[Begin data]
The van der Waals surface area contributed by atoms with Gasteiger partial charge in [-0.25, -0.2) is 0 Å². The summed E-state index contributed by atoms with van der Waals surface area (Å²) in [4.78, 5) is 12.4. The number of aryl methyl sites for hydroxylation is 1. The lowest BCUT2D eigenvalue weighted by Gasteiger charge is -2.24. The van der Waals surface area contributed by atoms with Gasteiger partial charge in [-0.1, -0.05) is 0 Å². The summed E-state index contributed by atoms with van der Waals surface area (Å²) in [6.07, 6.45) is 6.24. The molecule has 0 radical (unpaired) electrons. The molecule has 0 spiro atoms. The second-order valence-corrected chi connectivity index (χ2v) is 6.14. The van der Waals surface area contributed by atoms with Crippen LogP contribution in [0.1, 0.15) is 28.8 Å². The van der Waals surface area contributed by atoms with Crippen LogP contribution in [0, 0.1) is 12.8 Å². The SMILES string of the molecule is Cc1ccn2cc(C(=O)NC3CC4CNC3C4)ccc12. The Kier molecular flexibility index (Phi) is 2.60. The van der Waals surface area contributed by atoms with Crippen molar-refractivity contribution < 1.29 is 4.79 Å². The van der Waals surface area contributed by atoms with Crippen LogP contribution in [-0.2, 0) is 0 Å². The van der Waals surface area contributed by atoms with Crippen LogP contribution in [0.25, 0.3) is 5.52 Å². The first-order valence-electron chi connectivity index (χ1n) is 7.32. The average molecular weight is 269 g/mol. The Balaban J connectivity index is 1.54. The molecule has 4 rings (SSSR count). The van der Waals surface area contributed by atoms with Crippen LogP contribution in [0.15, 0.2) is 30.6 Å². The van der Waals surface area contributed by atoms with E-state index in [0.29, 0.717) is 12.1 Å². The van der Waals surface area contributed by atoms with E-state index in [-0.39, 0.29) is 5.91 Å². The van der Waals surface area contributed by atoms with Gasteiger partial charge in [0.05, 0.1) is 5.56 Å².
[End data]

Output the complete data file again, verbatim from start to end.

The van der Waals surface area contributed by atoms with Gasteiger partial charge in [-0.25, -0.2) is 0 Å². The summed E-state index contributed by atoms with van der Waals surface area (Å²) in [4.78, 5) is 12.4. The number of aryl methyl sites for hydroxylation is 1. The lowest BCUT2D eigenvalue weighted by Gasteiger charge is -2.24. The van der Waals surface area contributed by atoms with Gasteiger partial charge in [-0.1, -0.05) is 0 Å². The summed E-state index contributed by atoms with van der Waals surface area (Å²) in [6.07, 6.45) is 6.24. The molecule has 0 radical (unpaired) electrons. The molecule has 0 spiro atoms. The second-order valence-corrected chi connectivity index (χ2v) is 6.14. The van der Waals surface area contributed by atoms with Crippen LogP contribution in [0.1, 0.15) is 28.8 Å². The van der Waals surface area contributed by atoms with Crippen LogP contribution in [0, 0.1) is 12.8 Å². The SMILES string of the molecule is Cc1ccn2cc(C(=O)NC3CC4CNC3C4)ccc12. The Kier molecular flexibility index (Phi) is 2.60. The van der Waals surface area contributed by atoms with Crippen molar-refractivity contribution < 1.29 is 4.79 Å². The van der Waals surface area contributed by atoms with Crippen LogP contribution in [-0.2, 0) is 0 Å². The van der Waals surface area contributed by atoms with Crippen LogP contribution in [0.25, 0.3) is 5.52 Å². The first-order valence-electron chi connectivity index (χ1n) is 7.32. The average molecular weight is 269 g/mol. The Balaban J connectivity index is 1.54. The molecule has 4 rings (SSSR count). The van der Waals surface area contributed by atoms with Crippen LogP contribution in [0.15, 0.2) is 30.6 Å². The van der Waals surface area contributed by atoms with E-state index in [0.29, 0.717) is 12.1 Å². The van der Waals surface area contributed by atoms with E-state index in [-0.39, 0.29) is 5.91 Å². The van der Waals surface area contributed by atoms with Gasteiger partial charge in [0.05, 0.1) is 5.56 Å².